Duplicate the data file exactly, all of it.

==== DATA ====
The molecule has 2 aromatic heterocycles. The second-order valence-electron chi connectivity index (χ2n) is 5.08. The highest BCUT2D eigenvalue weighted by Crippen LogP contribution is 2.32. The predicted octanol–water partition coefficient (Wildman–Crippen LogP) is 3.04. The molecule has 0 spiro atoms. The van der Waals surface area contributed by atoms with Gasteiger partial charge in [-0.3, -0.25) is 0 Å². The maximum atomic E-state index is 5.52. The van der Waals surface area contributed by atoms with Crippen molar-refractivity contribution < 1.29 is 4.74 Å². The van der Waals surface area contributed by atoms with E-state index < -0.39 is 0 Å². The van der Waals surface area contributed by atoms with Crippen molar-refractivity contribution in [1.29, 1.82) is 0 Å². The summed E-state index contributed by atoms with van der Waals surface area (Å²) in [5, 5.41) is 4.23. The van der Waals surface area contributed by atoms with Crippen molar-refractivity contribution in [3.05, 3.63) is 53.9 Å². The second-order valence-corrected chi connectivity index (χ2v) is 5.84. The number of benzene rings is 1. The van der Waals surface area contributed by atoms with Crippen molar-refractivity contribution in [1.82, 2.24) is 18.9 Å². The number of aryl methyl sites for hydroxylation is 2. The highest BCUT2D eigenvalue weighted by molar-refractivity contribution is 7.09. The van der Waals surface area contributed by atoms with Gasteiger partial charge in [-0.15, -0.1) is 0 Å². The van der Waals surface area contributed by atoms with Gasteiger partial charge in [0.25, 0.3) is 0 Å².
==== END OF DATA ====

The molecule has 2 aromatic heterocycles. The second-order valence-electron chi connectivity index (χ2n) is 5.08. The highest BCUT2D eigenvalue weighted by Crippen LogP contribution is 2.32. The predicted octanol–water partition coefficient (Wildman–Crippen LogP) is 3.04. The molecule has 0 spiro atoms. The van der Waals surface area contributed by atoms with Gasteiger partial charge in [-0.3, -0.25) is 0 Å². The maximum atomic E-state index is 5.52. The van der Waals surface area contributed by atoms with Crippen molar-refractivity contribution < 1.29 is 4.74 Å². The van der Waals surface area contributed by atoms with E-state index < -0.39 is 0 Å². The van der Waals surface area contributed by atoms with Crippen molar-refractivity contribution in [1.29, 1.82) is 0 Å². The summed E-state index contributed by atoms with van der Waals surface area (Å²) in [5, 5.41) is 4.23. The van der Waals surface area contributed by atoms with Crippen molar-refractivity contribution in [3.05, 3.63) is 53.9 Å². The second-order valence-corrected chi connectivity index (χ2v) is 5.84. The number of benzene rings is 1. The van der Waals surface area contributed by atoms with Crippen molar-refractivity contribution in [1.82, 2.24) is 18.9 Å². The number of aryl methyl sites for hydroxylation is 2. The highest BCUT2D eigenvalue weighted by molar-refractivity contribution is 7.09. The van der Waals surface area contributed by atoms with Gasteiger partial charge in [-0.15, -0.1) is 0 Å². The van der Waals surface area contributed by atoms with Gasteiger partial charge in [0.25, 0.3) is 0 Å².